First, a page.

MR. NURUL QAYYUM KHAN
Bangladesh Inland Container Depots Association (BICDA)
Chittagong Port has very rightly been called the heart of the national economy that has been playing a pivotal role in the export-import trade of the country as well as the national economy and in all consideration, justification and practicality it is really so. This prime seaport of the country is the principal gateway for the export-import trade of the country. If Chittagong Port is considered the ‘heart of economy’, the private Inland Container Depots (ICDs) or the Dry Ports, also called the Off-docks, are to be termed the principal nodes of arteries and veins to that heart without which the heart would stop pumping or functioning.
If we care to take a glimpse at the statistics of Chittagong Port over the last decade or more, we would find that in 2003 total volume of containers handled by Chittagong Port was 624,560 TEUs and in 2015 it came to 2,024,207, i.e. the volume more than tripled in a span of 12 years marking an overall growth of 224%. Chittagong Port Authority (CPA) ostentatiously celebrated touching the milestone of handling 2 million TEUs in 2015 although it was supposedly marked to do so in 2016. The growth of container traffic through Chittagong Port has been astronomically considerable and it will remain so or even more in the coming years and it goes without saying that it is a very strong indicator of national economic growth which will obviously contribute to gross domestic product (GDP) of the country. Now against the backdrop that there has hardly been any remarkable expansion in Chittagong Port in the last decade the question that inevitably comes to fore is how Chittagong Port has been coping with this huge container traffic growth over the years. The simple reply should be: private inland container depots (ICDs) or off-docks that have been relentless working twenty-four seven around the year.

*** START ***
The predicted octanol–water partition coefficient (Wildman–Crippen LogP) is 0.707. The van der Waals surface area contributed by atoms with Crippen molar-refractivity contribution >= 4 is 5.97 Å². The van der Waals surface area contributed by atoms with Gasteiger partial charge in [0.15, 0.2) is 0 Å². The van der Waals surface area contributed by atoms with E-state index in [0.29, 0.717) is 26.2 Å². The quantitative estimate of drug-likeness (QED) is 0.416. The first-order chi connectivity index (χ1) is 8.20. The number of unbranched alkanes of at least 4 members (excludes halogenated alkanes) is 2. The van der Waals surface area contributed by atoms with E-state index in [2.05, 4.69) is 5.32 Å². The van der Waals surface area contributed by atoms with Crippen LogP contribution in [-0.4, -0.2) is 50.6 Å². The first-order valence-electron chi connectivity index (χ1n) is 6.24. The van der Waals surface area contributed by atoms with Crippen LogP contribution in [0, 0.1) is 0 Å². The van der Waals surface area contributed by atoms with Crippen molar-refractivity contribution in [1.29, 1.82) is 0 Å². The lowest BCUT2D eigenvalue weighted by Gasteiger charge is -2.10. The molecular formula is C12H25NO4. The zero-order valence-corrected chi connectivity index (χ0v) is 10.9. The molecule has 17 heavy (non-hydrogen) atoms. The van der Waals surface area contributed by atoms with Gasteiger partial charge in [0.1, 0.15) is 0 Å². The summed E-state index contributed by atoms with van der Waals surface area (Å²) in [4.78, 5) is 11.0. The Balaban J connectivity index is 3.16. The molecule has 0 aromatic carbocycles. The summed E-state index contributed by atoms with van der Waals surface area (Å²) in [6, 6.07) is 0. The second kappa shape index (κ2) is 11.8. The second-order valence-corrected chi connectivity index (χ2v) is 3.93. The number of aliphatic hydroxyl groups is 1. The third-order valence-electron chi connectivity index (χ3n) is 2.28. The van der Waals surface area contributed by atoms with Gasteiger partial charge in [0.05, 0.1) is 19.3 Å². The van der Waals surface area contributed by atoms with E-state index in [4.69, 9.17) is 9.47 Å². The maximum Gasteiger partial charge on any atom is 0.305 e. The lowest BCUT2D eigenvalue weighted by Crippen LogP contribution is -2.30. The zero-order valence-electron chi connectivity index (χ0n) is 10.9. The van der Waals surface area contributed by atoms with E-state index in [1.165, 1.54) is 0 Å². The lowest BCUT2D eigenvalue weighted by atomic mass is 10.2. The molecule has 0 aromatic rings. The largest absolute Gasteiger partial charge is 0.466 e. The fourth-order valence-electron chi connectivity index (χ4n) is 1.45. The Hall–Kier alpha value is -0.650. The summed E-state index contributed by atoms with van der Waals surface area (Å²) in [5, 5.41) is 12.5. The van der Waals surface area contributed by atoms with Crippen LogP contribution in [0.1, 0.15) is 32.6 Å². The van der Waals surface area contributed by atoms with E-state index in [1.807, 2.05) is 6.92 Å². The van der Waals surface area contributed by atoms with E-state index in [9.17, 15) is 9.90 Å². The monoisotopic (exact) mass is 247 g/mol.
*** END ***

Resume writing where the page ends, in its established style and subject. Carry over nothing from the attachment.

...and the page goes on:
It is the private ICDs that have worked in strong coordination with Chittagong Port and kept this heart of economy beating in a rhythmic, healthy and sustainable way. Handling of about 92% of export goods including 100% of readymade garments (RMG) that used to take place in Chittagong Port even up to the end of the twentieth century is now being done by the Private ICDs and this export goods include all sorts of exportable RMG products worth USD 26 billion as well as other goods like jute and jute products, leather, tea, vegetable, beverage, handy crafts, bamboo, fabric, broken plastic, ceramic, scrap, sugar, chemical, building material, ship spare parts etc. Apart from this, private ICDs handle 26% of the total containerized imported goods that come through Chittagong Port. The last but not the least, these ICDs store a huge volume of empty containers which is collectively almost ten times the volume usually stored by Chittagong Port and this huge storage of empty containers plays a very significant role in keeping the export-import trade running.
With the prudent and visionary guidance of the present government, Bangladesh has already been able to achieve millennium development goals (MDG). No we are all focused to reach sustainable development goals (SDG) by elevating out GDP to seven. The way the country’s economic growth has been advancing, it is very much possible. The ready-made garments sector is all set to attain their target of 50 billion at the 50th anniversary of Bangladesh’s independence, i.e. by 2021. Undoubtedly two of the most important instruments to vision 2021 is Chittagong Port and the private ICDs. In order to nourish private ICDs, the government should extend all-out patronage towards this sector so that it can contribute the most to national and economical betterment towards achieving vision 2021 development goals. ICDs owners sincerely think and feel that this dynamic government will do the needful so that the sector does not suffer and continue playing their role as per international standard comparing the neighboring countries.